June 12, 2013

Linking Social Justice to Political Health

We are aware of how sufficient numbers of citizens and their perseverance can lead to real political change; as well as the need for effective leadership to provide a clear vision. For certain influential leaders such as Martin Luther King Jr. during the civil rights movement, Nelson Mandela with the fight to end apartheid, and Tommy Douglas who established Medicare in Canada, this vision adopts a particular form of social justice. Recently, I finished reading “A Healthy Society” by Ryan Meili, a Saskatchewan doctor, which provided a short but well-rounded primer on this subject.
While this book focused more on improving overall health, as opposed to other important issues in political discourse, it discussed how we need to focus on the determinants of health; key among which is income distribution. 

Two actions can be taken to address this, the first of which is progressive taxation in which those earning higher incomes are taxed at a higher rate. In 2012, the Canada Revenue Agency taxed incomes over $132 406 at 29%, while incomes between $10 822[1] and $42 707 were taxed at 15%. 
The second course of action is to improve pre-tax income parity. A good way to measure this is the CEO to Average Employee Multiple, in which you divide the salary of CEO’s by that of the average employee. In Canada, this multiple is 204, which makes it more equal than the United States (350) but less equal than the United Kingdom (84) and Japan (67).[2]

Through effective progressive taxation, governments can purchase in bulk, which reduces per unit costs and makes public services cheaper to operate than their private counterparts. Per an OECD report, the United States – which lacks universal health care – had health expenditures equal to 16% of GDP in 2007. For all other OECD countries, that rate ranged from 6% to 11%, with Canada’s at 10%.[3]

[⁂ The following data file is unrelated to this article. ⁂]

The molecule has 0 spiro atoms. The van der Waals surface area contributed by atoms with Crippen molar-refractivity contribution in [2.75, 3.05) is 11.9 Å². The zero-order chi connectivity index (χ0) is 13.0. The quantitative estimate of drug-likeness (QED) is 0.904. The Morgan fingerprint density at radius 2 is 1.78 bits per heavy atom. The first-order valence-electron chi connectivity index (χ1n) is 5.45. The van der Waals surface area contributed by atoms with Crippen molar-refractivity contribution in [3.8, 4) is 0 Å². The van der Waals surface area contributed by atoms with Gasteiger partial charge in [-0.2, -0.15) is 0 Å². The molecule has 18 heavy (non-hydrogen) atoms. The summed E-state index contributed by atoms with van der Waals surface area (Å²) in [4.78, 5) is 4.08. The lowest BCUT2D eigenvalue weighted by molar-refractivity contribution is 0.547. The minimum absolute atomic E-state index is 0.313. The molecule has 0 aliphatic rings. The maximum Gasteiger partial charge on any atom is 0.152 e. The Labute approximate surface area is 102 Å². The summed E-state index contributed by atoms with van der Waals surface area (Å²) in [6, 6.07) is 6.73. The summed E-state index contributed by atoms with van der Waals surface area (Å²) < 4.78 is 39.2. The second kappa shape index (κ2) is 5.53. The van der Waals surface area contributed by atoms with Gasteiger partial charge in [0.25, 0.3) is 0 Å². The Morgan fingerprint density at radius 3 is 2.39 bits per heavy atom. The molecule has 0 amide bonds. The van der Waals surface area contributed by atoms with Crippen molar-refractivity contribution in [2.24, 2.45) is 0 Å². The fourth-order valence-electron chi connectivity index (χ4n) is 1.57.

A universal health care system alone is insufficient to improve overall health.
We also need to focus on prevention to reduce or eliminate the need for expensive medical procedures later on. Not to mention, crime and incarceration can be reduced. Depending on your passion, here are some prevention causes you can advocate:
  • Affordable housing
  • Public transit
  • Active transportation infrastructure
  • Expanded Medicare to cover prescription drugs, dental, vision, and seniors’ care
  • Lower post-secondary tuition fees and increased financial assistance
  • Help new graduates find employment via training subsidies and improved school-employer collaboration
Given the abundance of prevention causes, it is clear health is interrelated to other key political issues such as education, the environment, and the economy. 

As is the case with healthy eating and exercise, the decision to be politically active and how to accomplish it is up to you

Until then, hope you enjoy your summer!

Rob Z (e-mail)


[1] $10 822 is the federal basic exemption amount; below which no tax is collected. This does not account for employment insurance, Canada Pension Plan, and other deductions.
[2] David Zeiler. “CEO Pay Now $7,000 an Hour – 350 Times the Average Worker’s.”
[3] Hugh Mackenzie & Michael Rachlis. “The Sustainability of Medicare.” Chart on page 47.

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